You can jointly tune the inner and outer loops with the systune command. This command only requires models of the plant and controller along with the desired bandwidth (which is function of the desired response time). When the control system is modeled in Simulink, you can use the slTuner interface to quickly set up the tuning task. Create an instance of this interface with the list of blocks to be tuned.
ST0 = slTuner('rct_helico',{'PI1','PI2','PI3','SOF'});
Each tunable block is automatically parameterized according to its type and initialized with its value in the Simulink model ( for the PI controllers and zero for the static output-feedback gain). Simulating the model shows that the control system is unstable for these initial values:
Mark the I/O signals of interest for setpoint tracking, and identify the plant inputs and outputs (control and measurement signals) where the stability margin are measured.
addPoint(ST0,{'theta-ref','phi-ref','r-ref'}) % setpoint commands addPoint(ST0,{'theta','phi','r'}) % corresponding outputs addPoint(ST0,{'u','y'});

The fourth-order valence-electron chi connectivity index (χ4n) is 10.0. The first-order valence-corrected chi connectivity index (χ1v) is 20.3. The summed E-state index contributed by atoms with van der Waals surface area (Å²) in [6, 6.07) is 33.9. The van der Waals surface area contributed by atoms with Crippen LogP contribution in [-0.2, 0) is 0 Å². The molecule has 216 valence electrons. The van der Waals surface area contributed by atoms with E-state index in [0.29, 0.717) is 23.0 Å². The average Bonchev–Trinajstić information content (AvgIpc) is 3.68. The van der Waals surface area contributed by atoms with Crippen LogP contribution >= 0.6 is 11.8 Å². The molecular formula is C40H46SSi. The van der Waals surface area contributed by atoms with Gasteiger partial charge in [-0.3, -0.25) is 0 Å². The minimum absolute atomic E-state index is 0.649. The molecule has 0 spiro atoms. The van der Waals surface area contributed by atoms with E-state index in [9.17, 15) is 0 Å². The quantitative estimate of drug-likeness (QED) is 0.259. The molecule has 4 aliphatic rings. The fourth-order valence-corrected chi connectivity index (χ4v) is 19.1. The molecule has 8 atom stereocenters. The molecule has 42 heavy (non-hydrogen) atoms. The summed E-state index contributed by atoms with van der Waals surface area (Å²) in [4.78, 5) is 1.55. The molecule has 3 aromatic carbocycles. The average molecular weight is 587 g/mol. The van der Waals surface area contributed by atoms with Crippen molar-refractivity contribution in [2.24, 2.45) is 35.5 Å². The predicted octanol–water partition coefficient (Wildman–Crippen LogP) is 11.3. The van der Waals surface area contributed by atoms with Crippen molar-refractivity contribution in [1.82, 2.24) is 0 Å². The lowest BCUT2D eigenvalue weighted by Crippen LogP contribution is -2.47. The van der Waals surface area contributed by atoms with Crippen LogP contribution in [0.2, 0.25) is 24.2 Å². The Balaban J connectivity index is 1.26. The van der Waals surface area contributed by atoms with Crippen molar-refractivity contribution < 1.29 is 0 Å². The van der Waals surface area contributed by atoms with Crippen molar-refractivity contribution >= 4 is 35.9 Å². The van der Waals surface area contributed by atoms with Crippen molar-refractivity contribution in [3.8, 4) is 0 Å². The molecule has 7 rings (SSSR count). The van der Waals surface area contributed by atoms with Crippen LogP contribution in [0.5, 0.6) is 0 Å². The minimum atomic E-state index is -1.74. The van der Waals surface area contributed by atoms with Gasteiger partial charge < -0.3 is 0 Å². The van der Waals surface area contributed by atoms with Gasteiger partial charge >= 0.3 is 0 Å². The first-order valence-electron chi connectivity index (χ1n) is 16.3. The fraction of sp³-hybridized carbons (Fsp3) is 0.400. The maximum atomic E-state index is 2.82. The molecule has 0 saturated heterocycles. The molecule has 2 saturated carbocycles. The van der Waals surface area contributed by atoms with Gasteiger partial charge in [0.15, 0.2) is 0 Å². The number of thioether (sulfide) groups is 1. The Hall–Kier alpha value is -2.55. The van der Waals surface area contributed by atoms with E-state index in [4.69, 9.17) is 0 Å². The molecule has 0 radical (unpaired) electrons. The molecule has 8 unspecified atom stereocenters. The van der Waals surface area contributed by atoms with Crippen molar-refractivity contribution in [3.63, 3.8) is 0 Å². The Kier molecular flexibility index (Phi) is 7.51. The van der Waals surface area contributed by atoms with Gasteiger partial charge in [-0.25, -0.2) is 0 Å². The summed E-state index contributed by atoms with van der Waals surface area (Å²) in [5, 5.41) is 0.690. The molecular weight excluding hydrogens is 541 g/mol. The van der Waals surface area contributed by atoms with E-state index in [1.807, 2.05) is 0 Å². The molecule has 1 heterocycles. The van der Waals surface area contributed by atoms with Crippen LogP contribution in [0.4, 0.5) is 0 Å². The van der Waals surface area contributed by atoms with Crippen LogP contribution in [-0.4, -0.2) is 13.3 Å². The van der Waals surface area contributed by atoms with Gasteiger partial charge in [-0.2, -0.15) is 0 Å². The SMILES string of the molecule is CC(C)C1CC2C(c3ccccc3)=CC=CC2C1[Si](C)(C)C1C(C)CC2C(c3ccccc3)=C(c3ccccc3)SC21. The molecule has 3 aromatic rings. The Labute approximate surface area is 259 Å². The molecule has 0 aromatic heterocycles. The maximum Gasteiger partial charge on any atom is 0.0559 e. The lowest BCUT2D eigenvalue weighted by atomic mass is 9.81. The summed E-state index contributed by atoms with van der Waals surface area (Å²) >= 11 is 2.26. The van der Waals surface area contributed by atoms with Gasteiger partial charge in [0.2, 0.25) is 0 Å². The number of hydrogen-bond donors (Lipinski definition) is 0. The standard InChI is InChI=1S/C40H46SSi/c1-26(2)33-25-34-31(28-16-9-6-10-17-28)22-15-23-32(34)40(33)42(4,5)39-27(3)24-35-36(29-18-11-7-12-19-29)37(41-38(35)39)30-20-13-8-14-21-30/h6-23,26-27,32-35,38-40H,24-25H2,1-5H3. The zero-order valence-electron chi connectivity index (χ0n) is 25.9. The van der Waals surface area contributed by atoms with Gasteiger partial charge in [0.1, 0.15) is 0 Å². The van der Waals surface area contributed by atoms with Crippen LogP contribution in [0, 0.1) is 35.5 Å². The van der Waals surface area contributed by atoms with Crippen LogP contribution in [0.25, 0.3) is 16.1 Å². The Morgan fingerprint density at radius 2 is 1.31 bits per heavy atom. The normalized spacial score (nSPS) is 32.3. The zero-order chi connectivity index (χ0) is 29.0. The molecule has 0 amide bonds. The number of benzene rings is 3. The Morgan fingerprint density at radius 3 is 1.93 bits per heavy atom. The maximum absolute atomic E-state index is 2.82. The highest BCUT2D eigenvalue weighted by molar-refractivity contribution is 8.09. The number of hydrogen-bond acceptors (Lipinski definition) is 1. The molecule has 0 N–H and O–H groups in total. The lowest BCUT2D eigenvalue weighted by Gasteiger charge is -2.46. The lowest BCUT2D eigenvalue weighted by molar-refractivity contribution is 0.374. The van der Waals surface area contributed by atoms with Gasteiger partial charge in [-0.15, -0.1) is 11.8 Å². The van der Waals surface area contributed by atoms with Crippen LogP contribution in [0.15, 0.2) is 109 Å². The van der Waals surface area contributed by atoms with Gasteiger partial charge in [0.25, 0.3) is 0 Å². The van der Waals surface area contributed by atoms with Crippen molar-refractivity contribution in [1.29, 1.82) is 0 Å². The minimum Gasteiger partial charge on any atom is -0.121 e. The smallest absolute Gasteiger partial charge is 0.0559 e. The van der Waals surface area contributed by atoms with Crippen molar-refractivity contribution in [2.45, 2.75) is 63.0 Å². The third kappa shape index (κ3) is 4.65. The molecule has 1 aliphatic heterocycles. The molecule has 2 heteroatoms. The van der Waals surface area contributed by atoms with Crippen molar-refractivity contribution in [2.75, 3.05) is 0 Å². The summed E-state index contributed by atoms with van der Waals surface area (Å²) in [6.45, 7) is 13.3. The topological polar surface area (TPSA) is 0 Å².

Finally, capture the design requirements using TuningGoal objects. We use the following requirements for this example:
- Tracking requirement: The response of theta, phi, r to step commands theta_ref, phi_ref, r_ref must resemble a decoupled first-order response with a one-second time constant
- Stability margins: The multivariable gain and phase margins at the plant inputs u and plant outputs y must be at least 5 dB and 40 degrees
- Fast dynamics: The magnitude of the closed-loop poles must not exceed 25 to prevent fast dynamics and jerky transients